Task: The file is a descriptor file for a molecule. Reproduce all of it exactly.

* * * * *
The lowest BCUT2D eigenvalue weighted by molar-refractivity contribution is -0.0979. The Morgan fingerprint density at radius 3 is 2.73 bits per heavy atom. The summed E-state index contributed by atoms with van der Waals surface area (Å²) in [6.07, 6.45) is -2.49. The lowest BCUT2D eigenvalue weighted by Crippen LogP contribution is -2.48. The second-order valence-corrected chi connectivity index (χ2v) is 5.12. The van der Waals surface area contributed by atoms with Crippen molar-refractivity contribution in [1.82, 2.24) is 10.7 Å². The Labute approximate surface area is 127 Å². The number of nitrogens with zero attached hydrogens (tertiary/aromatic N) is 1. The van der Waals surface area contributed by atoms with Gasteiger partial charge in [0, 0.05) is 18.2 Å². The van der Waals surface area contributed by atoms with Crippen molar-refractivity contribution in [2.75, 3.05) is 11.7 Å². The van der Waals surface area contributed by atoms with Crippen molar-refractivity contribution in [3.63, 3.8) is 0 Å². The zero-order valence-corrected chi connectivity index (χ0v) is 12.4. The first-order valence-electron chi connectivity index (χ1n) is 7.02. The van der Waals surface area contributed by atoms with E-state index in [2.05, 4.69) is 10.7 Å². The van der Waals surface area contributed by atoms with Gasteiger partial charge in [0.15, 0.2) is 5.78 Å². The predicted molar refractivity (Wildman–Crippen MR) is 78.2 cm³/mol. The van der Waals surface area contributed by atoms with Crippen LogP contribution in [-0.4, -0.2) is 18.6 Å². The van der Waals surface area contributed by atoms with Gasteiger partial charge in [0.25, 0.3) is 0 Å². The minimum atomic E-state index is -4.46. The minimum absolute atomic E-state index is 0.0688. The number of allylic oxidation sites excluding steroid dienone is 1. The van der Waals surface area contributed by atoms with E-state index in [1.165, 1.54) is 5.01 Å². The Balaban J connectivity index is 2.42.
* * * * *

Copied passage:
The lowest BCUT2D eigenvalue weighted by molar-refractivity contribution is -0.0979. The Morgan fingerprint density at radius 3 is 2.73 bits per heavy atom. The summed E-state index contributed by atoms with van der Waals surface area (Å²) in [6.07, 6.45) is -2.49. The lowest BCUT2D eigenvalue weighted by Crippen LogP contribution is -2.48. The second-order valence-corrected chi connectivity index (χ2v) is 5.12. The van der Waals surface area contributed by atoms with Crippen molar-refractivity contribution in [1.82, 2.24) is 10.7 Å². The Labute approximate surface area is 127 Å². The number of nitrogens with zero attached hydrogens (tertiary/aromatic N) is 1. The van der Waals surface area contributed by atoms with Gasteiger partial charge in [0, 0.05) is 18.2 Å². The van der Waals surface area contributed by atoms with Crippen molar-refractivity contribution in [2.75, 3.05) is 11.7 Å². The van der Waals surface area contributed by atoms with Crippen molar-refractivity contribution in [3.63, 3.8) is 0 Å². The zero-order valence-corrected chi connectivity index (χ0v) is 12.4. The first-order valence-electron chi connectivity index (χ1n) is 7.02. The van der Waals surface area contributed by atoms with E-state index in [2.05, 4.69) is 10.7 Å². The van der Waals surface area contributed by atoms with Gasteiger partial charge in [0.15, 0.2) is 5.78 Å². The predicted molar refractivity (Wildman–Crippen MR) is 78.2 cm³/mol. The van der Waals surface area contributed by atoms with Crippen LogP contribution in [-0.4, -0.2) is 18.6 Å². The van der Waals surface area contributed by atoms with Gasteiger partial charge in [0.25, 0.3) is 0 Å². The minimum atomic E-state index is -4.46. The minimum absolute atomic E-state index is 0.0688. The number of allylic oxidation sites excluding steroid dienone is 1. The van der Waals surface area contributed by atoms with E-state index in [1.165, 1.54) is 5.01 Å². The Balaban J connectivity index is 2.42.